Most, but not all, sites also have a system in place to reward frequent play. The usual way this works is that playing casino games earns you points. Those points can then be spent in a rewards store for things like bonus credit, strings-free cash, or other items.
Most such programs also have a leveling up mechanic, where earning points moves you to higher statuses. These, in turn, convey various benefits, including the ability to earn points even faster.
In the case of operators that also have a chain of retail casinos, the rewards programs are usually linked. Thus, you can combine points earned through both channels, and often from other product types like the sportsbook. In those cases, the sorts of rewards you can claim often include hotel stays, restaurant meals and other perks at the company’s casinos.
The welcome package and loyalty program are usually the big selling points for most sites. However, many operators will sprinkle in other sorts of promotions, as well; often on a limited time basis. These include things such as refer-a-friend bonuses, reload offers, games of the day, weekly missions and so forth.
Didn’t find the answer you were looking for above? Here are some other common questions about the future of online gambling in Connecticut.
It’s too early to say. The iGaming bill got passed this year, and the odds of a successful launch look good. Even if all goes as planned, however, there’s a lengthy rule-making, licensing and testing process to go through before launch.
Typically, that process takes a year or more. However, Connecticut’s a small state with fewer moving parts than most, and everyone seems eager to get online casinos up and running. The most probable timeline, then, would be a launch probably toward the middle of 2022 or slightly earlier. Although lawmakers are hoping to launch this fall.
If there is only one skin allowed per casino operator, as is looking like it will be the case, then the answer will be two. If not for that restriction, then the state could probably support up to four.
It appears as though iGaming will be regulated by the Connecticut Lottery. That’s the usual solution for states that lack a commercial (non-tribal) casino industry. It’s possible that the state could decide to establish a new regulatory body, however.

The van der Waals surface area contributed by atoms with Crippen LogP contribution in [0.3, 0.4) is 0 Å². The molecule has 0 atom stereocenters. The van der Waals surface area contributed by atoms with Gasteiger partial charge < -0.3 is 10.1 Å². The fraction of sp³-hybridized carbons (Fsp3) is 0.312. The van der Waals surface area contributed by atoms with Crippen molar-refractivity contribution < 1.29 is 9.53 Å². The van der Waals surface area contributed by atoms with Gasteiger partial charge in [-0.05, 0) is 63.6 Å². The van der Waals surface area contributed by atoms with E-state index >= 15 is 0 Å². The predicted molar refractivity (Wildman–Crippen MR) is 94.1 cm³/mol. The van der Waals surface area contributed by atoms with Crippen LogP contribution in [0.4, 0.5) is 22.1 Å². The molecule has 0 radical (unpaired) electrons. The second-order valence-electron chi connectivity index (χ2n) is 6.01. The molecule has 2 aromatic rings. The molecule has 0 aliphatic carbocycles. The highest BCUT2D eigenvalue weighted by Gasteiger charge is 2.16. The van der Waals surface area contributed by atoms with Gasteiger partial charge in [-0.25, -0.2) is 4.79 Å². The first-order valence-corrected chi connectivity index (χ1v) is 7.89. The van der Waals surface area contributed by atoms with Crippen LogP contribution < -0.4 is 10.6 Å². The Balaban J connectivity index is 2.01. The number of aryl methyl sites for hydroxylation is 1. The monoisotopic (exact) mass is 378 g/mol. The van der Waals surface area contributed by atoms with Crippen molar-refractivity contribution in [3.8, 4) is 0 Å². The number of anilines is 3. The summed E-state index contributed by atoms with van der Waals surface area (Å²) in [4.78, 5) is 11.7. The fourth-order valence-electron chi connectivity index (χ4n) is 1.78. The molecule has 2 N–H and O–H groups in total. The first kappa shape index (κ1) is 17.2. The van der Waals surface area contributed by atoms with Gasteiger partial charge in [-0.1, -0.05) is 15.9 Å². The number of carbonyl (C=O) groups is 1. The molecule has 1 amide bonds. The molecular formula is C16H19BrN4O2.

The state’s two tribes – the Mashantucket Pequot and Mohegan – have exclusive rights to casino gaming. Each will be able to take on one online partner.
Like most states, the legal gambling age in Connecticut is 21. There’s no reason to believe it will be any different for online gambling.
As with other states, the rule for playing casino games online in CT will be that you do not have to be a state resident, but you must be physically located within the state’s borders to play. Geolocation technology built into the apps will guarantee this.
Usual exclusions will apply. For instance, you can’t play at an online casino if you work there, or if you’ve been banned from the associated land-based casino. Players concerned with their gambling habits can also request self-exclusion.
The state will tax online casino revenue at 18% for the first five years. After this, it will go up to 20% for the next five, at which point the state and tribes can renegotiate.
The same agreement between the Governor and tribes will also allow both retail and online sports betting in CT. Unlike online casino gaming, this will be shared with the state lottery.
The lottery will also be allowed to sell draw tickets and offer instant Keno online, but not e-Instants, which bear too much resemblance to casino games.
Although it hasn’t been made explicit, the iGaming agreement should also cover online poker as something only the tribes can offer.
It’s hard to say, because there’s no other state with legal online casinos that’s close to Connecticut in size. Michigan, which is about three times larger, generates over $75 million a month, which would lead to an estimate for Connecticut of $25 million monthly, or $300 million annually.
On the other hand, West Virginia, which is half Connecticut’s size, makes less than $4 million monthly. If Connecticut looks more like that than like Michigan, then even doubling to account for population would give an estimate of only $100 million annually.
Then-Gov. Dannel Malloy talked about the issue since at least 2012. Early that year, the governor told the Associated Press that he felt iGaming was inevitable in Connecticut. In the next breath, though, he called it unlikely to move forward in the near-term.
“Clearly, there’s not a lot of excitement around the issue,” he subsequently told The Day. His statement came following the state’s first serious hearing on the issue, conducted by a public safety panel.
At the time, the Mohegan tribe indicated it was only interested in online poker, not other forms of iGaming. Executives expressed concerns over cannibalizing their land-based casino (which, incidentally, have been disproven in other markets). Foxwoods, on the other hand, began its pitch for a broad expansion of internet gaming.